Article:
Steve Martin, murderer.
No, I'm not being melodramatic, the label applies. The comic genius (and inspired writer) slashed, hacked, eviscerated, and mutilated our memories of the great Peter Sellers as Inspector Jacques Clouseau when the 'Pink Panther' remake masqueraded around like Buffalo Bill in a suit made from the corpses of his victims. Now, a mere three years after that debacle, Martin plays the part of a serial killer, again butchering Clouseau and the 'Pink Panther' franchise.
Much to our collective chagrin, Martin is back, again sharing writing duties and starring as Clouseau, in a film that is more a shot to the head than 'A Shot in the Dark.' The bottom of the barrel lows experienced the first time around seem like comic dynamite compared to this fizzling dud.
A string of high profile thefts have plagued the world, with numerous historical artifacts going missing, all stolen by the mysterious "Tornado." The Shroud of Turin, the Magna Carta, the Imperial Sword, and the Pink Panther diamond have all vanished, each replaced with the calling card of the "Tornado." Classy.
A dream team of crime solvers is being assembled to solve the case, with Italy's Vincenzo (Andy Garcia), England's Pepperidge (Alfred Molina), Japan's Kenji (Yuki Matsuzaki), and Sonia Solandres (Aishwarya Rai), from India, all accompanying France's most decorated detective: Jacques Clouseau. Together, they must hunt down the "Tornado." With few clues to work with that aren't desecrated by the bumbling Clouseau, the team must attempt to rescue the numerous relics so they may be enjoyed by the world for centuries to come.
Since audiences didn't seem to enjoy this film at all upon its release, it's safe to say that 'Pink Panther 2' won't be enjoyed for centuries to come... most will simply try to erase it from their memories. And to paraphrase Clouseau himself, "if they do remember it, they must immediately forget it!"
Martin's partner in crime for the first film, Beyonce, isn't back with her amazingly high spoken word to cringe ratio, but a bevy of shameless former stars do their best to make up for her absence. Garcia stinks up the joint at every chance, while Molina shows he's best leaving the comedy to anyone, and everyone, else. Jean Reno returns as Ponton, Clouseau's subordinate, further damaging my love for his previous brilliant works with a performance that's too awful for words. Rounding out the cast of has-beens and sellouts is John Cleese, who here only muster one funny moment.
I won't lie...I did laugh a few times at this film. Aside from the obvious predictable jokes that are telegraphed from a mile away, there were a few gags so awful that they had to elicit a laugh...even if it was a self acknowledged snort of pity. Pity. A key word for my feelings concerning this release. I pity those in the crew who thought they were making a good film. I pity those who blindly bought this title as well. To call this comedy poor would be like calling Bill Gates rich...an understatement of equally staggering exaggeration on both ends.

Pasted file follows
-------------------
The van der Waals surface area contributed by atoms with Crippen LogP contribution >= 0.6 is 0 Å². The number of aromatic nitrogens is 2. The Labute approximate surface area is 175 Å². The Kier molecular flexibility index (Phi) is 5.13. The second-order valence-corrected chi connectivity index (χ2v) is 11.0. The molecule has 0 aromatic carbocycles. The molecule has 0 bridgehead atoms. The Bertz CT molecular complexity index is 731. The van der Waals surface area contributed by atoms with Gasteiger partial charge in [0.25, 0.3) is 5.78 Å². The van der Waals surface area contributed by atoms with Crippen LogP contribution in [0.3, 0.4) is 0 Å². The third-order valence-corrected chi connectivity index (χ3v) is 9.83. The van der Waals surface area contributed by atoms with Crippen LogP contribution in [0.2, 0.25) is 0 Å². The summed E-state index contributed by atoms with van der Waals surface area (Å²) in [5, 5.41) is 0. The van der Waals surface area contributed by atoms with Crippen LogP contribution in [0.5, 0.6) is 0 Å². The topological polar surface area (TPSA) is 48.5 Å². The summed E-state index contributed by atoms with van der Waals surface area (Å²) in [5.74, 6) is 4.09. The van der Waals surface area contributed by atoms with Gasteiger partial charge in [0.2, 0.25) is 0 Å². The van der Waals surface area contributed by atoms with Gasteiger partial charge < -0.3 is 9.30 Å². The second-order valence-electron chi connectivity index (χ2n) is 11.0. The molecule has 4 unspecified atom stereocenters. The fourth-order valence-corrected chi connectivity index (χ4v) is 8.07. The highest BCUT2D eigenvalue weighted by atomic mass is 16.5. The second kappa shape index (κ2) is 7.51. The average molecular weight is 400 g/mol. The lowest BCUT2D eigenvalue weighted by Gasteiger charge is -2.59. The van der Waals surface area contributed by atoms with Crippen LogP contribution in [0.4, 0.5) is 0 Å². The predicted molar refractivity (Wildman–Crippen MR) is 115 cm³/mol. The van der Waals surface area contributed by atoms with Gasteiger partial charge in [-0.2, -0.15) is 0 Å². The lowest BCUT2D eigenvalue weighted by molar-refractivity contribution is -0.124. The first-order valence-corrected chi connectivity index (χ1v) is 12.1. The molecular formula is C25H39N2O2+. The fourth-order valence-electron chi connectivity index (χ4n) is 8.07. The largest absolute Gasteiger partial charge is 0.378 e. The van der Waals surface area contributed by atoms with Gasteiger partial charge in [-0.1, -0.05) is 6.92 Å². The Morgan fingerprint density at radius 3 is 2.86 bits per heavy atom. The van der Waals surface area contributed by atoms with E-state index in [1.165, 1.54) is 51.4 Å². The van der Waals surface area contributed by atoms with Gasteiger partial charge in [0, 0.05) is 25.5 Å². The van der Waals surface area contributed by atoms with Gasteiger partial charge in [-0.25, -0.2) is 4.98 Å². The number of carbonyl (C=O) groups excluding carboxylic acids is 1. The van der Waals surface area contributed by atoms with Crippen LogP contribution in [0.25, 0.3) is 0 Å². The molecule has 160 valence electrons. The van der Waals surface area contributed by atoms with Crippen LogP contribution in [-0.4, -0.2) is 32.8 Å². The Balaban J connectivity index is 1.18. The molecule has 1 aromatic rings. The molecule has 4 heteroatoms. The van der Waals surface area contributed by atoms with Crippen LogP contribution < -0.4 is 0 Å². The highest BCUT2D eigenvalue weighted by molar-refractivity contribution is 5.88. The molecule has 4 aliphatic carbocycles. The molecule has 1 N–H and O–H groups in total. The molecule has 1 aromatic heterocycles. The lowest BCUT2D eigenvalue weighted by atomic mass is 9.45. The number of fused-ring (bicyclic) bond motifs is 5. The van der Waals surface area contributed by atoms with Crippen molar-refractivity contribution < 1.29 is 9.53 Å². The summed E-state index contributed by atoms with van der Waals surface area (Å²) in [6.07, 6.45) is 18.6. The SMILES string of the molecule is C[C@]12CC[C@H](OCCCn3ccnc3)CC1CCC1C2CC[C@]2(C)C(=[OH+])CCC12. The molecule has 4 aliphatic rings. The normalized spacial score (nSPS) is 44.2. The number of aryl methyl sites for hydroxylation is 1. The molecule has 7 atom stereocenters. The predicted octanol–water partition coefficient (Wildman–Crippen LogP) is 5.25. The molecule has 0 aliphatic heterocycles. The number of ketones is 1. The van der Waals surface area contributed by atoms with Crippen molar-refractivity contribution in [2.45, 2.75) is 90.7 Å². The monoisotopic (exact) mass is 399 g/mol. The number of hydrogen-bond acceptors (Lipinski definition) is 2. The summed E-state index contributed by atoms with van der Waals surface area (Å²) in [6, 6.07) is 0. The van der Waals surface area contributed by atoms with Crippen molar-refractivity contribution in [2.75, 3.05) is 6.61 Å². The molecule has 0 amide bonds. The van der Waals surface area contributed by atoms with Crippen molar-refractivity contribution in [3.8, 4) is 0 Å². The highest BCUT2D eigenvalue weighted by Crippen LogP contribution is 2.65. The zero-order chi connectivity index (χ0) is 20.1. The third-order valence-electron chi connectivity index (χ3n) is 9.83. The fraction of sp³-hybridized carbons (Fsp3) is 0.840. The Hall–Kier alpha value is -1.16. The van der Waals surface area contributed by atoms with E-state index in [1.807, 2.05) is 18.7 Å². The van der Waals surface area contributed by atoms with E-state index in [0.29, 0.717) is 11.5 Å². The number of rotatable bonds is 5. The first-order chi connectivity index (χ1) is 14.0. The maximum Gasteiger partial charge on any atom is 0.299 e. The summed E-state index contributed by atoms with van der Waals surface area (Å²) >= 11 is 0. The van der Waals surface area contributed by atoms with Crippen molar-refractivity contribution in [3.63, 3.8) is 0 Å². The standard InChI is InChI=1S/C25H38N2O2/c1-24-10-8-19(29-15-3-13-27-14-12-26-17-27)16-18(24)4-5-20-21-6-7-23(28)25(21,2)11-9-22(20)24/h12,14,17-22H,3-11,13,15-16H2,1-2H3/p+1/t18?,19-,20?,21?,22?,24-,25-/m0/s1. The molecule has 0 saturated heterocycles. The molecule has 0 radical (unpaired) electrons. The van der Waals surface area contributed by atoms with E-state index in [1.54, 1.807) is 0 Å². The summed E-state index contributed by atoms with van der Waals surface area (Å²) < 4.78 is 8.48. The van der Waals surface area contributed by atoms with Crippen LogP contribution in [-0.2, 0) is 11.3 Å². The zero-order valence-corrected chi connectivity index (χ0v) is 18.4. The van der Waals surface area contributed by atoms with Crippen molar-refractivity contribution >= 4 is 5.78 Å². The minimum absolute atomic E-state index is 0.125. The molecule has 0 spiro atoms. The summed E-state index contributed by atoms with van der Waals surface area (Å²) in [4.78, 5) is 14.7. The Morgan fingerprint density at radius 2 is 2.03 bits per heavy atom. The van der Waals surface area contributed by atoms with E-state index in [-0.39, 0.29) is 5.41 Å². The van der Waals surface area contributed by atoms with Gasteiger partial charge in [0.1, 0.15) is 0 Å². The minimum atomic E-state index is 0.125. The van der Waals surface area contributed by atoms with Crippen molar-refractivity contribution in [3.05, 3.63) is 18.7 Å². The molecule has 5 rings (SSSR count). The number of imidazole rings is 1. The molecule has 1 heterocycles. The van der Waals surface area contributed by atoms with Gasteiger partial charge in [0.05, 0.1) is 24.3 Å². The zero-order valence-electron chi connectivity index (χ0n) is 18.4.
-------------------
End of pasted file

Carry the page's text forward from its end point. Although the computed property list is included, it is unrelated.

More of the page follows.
'The Pink Panther 2' won't impress anyone, but the video encode on this Blu-ray might. Presented in an AVC MPEG-4 encode (1.85:1, 1080P), the picture is as sharp, vibrant, and colorful as the film itself wasn't.
Skin tones are authentic and varied. Colors are bright. Blacks are deep. There was a touch of aliasing in the opening credits cartoon sequence, while contrast isn't exactly strong. However, the film doesn't possess a real three dimensional feel, as it never really pops, even in the more cartoonish of sequences, so when an opening credit sequence takes the cake in terms of visual appeal, it's hard to sing praises for the rest of the picture, despite its solid presentation.
Presented with a lossless DTS-HD Master Audio 5.1 mix, 'The Pink Panther 2' sounds as good as it ever will.
Dialogue is clear for the most part, and is always prioritized. I say for the most part, as a few early lines are a bit indistinguishable, and later banter between Reno and Martin can be a bit of a blur due to the flat awful accents. The score provides some solid oomph, including a solid bass level for the famous theme song that plays during the film, while this musical accompaniment spreads throughout the speakers more often than the film itself. Occasionally there is some rear ambiance, with busy rooms actually projecting to the rears to match the onscreen clutter, though streets are often barren in terms of real atmosphere. There were a few directional effects mixed in, as well, though they were quite ordinary. It's hard to label the sound mix as anything but acceptable.
An unnecessary and awful sequel to an awful and unnecessary remake. Solid video and acceptable audio don't make this one any more recommendable. Not even the extras package with the spiffy third disc makes this one worthwhile, though said disc does make this the version to buy (more so than the high def video and audio). When a bonus DVD is the best part of a Blu-ray release, you know something is wrong.
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